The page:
Planning for the automation in this large-scale project began early in 2019. A few figures will serve to illustrate the size of the project: more than 50 items of machinery were moved to new positions, more than 1000 I&C devices were connected and more than 300 pipelines were laid. These sheer quantities alone already represented a challenge. But the fact that the different sub-projects of dismantling, conversion and new construction were all interlinked generated an enormous degree of complexity, meaning that it was essential to retain an overview at every point in the project – even more so when unforeseen problems suddenly cropped up and plans had to be changed at short notice. Due to the many parallel but interlocking projects, the necessary effort in vested in coordination and communication was enormous.

However, another of the project’s main challenges is not reflected in these figures. Pöschke explains: “In many places, the current documentation status had to be checked against plant reality. So before we could make a start on planning and on clarifying which parts of the plant were still needed and which were to be dismantled, there had to be a detailed check of the documentation” – because before any dismantling could take place, the question of which parts of the TDI plant complex would still be needed in future had to be reliably disentangled.

Moreover, the time window of ten weeks for the conversion did not exactly give much time to spare. And the active conversion phase coincided with the height of the Corona epidemic in spring 2020, meaning that appropriate rules had to be observed on the building site. “In fact it wasn’t so much the aspect of Corona that influenced our planning as the trades involved”, Pöschke recalls. “One challenging organizational aspect was that depending on which stage we had reached in the project, between three and ten of our people were needed in our work area. Thus great flexibility was needed here, and the concept we introduced several years ago, of bringing in colleagues from our other German locations as required, proved effective once again.”

Any plant is only as good as its documentation

Our experience with the conversion demonstrates once again how important it is to have correct plant documentation. This equally concerns conversion projects and reliable operation. Basically, a project in the process industry only counts as completed once the as-built documentation has been handed over to the customer. Here it was an advantage for the automation experts that BASF in Schwarzheide works with the PLT-CAE-System ProDOK NG for documentation. The system was developed by Rösberg in-house, using the input of its extensive project planning in process engineering. Pöschke sums up: “As the tool is used consistently throughout planning and implementation, hardly any additional effort for documentation is needed after the end of the project. All the plans, installed components and necessary documents are recorded in ProDOK NG during planning and realization and they are available immediately after the project is finished. This means final completion can take place sooner.”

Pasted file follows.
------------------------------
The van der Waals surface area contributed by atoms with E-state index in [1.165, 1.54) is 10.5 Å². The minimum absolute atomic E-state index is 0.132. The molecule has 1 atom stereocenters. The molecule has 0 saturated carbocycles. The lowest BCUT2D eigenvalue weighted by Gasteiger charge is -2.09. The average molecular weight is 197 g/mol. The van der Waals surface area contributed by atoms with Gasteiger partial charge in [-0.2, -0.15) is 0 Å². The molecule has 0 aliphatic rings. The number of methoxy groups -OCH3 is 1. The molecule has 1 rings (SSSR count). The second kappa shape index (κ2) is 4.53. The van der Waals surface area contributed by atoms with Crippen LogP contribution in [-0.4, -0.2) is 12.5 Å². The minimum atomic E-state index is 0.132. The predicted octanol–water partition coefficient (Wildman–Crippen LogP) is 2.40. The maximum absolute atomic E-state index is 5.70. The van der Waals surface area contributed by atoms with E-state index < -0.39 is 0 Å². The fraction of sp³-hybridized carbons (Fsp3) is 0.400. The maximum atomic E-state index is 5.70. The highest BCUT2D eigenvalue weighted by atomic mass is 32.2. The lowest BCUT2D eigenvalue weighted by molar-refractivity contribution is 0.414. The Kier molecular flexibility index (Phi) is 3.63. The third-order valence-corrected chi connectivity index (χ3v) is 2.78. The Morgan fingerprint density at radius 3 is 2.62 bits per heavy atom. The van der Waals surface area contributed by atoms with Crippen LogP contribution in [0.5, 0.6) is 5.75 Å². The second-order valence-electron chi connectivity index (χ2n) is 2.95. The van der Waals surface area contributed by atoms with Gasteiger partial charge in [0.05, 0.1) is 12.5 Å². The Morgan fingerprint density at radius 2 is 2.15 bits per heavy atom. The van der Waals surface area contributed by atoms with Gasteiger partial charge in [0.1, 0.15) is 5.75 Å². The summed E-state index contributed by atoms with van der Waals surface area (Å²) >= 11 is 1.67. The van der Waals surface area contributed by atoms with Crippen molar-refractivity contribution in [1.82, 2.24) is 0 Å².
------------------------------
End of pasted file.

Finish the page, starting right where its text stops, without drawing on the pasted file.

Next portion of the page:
Modern process plants can only be effectively operated if the data from the engineering phase are also available for operation, maintenance and modernization. As-built plant reality has to reliably match the documentation at all times. Only if all data are consistent can costly new entries and the unnecessary use of engineering resources be avoided. This is exactly where the I&C-CAE system ProDOK comes in. It ensures an integrated planning process with unified rules. Because all the data are collected and exchanged within the same system, there is no more trouble with tiresome data transfer errors. Functions include basic planning, detail planning, functional planning, electrical engineering, process technology in the area of piping and instrumentation, implementation planning and installation planning for new construction projects, plant alterations and extensions, as well as operational support. Thus support covers the whole life cycle of the plant. By its continuous, consistent documentation ProDOK ensures that the documentation really does reflect plant reality at all times.